New and Notable for the Art of Holocaust Survivors by El Chapo

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ALWAYS CRASHING IN THE SAME CAR: On Art, Crisis, and Los Angeles, California, Matthew Specktor’s photo. (Tin House, paper, $17.95.) A novelist and critic with a keen eye on Hollywood blends memoirs and cultural criticism in this study of classic American narratives of failure.

BASIC KERNER COMMISSION REPORT, Edited and introduced by Jelani Cobb with Matthew Guariglia. (Liveright, paper, $17.95.) Released in February 1968 in response to widespread civil unrest, this government report is uncompromising on police brutality and systemic racism. Cobb frames this for a new era.

THE BOY DRAWING AUSCHWITZ: A Powerful True Story of Hope and Survival, By Thomas Geve and Charles Inglefield. (Harper/HarperCollins, $28.99.) As a young Holocaust survivor, Geve painted dozens of clear pictures reminiscent of his experiences, presented here with descriptions and memories.

EL CHAPO: The Untold Story of the World’s Most Infamous Drug Lord, Noah Hurowitz’s photo. (Atria, $30.) This biography of Mexican drug lord Joaquín Archivaldo Guzmán Loera, known as El Chapo, expands on Hurowitz’s report for Rolling Stone.

HOW TO FIND YOUR WAY IN THE DARK, by Derek B. Miller. (Houghton Mifflin Harcourt, $26.) A fun historical revenge novel that brings back Sheldon Horowitz, the orphaned Jewish hero of Miller’s “Norwegian by Night” (2013).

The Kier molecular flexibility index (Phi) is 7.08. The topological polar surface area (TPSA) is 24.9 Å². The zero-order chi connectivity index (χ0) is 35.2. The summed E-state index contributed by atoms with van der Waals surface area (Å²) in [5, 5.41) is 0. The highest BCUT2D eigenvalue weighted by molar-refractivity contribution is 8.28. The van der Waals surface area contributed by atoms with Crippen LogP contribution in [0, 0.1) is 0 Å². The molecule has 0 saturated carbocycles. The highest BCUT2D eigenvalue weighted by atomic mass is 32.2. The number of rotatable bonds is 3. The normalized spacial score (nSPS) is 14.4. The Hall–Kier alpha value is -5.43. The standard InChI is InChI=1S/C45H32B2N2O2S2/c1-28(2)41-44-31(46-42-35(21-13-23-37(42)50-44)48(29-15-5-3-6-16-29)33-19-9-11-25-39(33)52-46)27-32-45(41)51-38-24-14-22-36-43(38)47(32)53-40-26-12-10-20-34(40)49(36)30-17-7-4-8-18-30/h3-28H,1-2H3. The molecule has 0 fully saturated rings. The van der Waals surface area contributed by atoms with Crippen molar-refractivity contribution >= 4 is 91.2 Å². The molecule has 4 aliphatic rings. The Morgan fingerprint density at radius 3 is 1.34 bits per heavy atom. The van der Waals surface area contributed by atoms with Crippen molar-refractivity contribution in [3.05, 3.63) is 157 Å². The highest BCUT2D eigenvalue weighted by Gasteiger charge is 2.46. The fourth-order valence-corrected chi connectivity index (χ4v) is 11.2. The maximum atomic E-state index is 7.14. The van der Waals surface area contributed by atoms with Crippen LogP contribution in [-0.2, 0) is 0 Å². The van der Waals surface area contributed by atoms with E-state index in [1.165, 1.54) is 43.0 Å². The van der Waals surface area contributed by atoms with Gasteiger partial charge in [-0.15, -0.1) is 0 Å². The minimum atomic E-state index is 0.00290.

In DOMINIKANAAngie Cruz tells the story of a young woman named Ana Canción and her struggles under a stifling patriarchal ecosystem, first in the countryside of the Dominican Republic and then in New York.

“Juan Ruiz finally wants me to get married properly,” Ana tells readers early in the novel. “I’m 15 years old. Juan is 32.”

Cruz wrote a story that is common knowledge for us immigrants but rarely shared outside of our communities. Ana’s mother believes that her daughter’s marriage is the only sure path to prosperity not only for Ana but for the rest of the family as well: “We will all go to New York to be with you and build something together. “I swear by God, who is the witness.” And Ana, who listens, understands very well what her mother was saying: “This marriage is bigger than me. Juan, it’s a ticket for all of us to finally get to America.”

—Francis Mateo, news assistant, Sports

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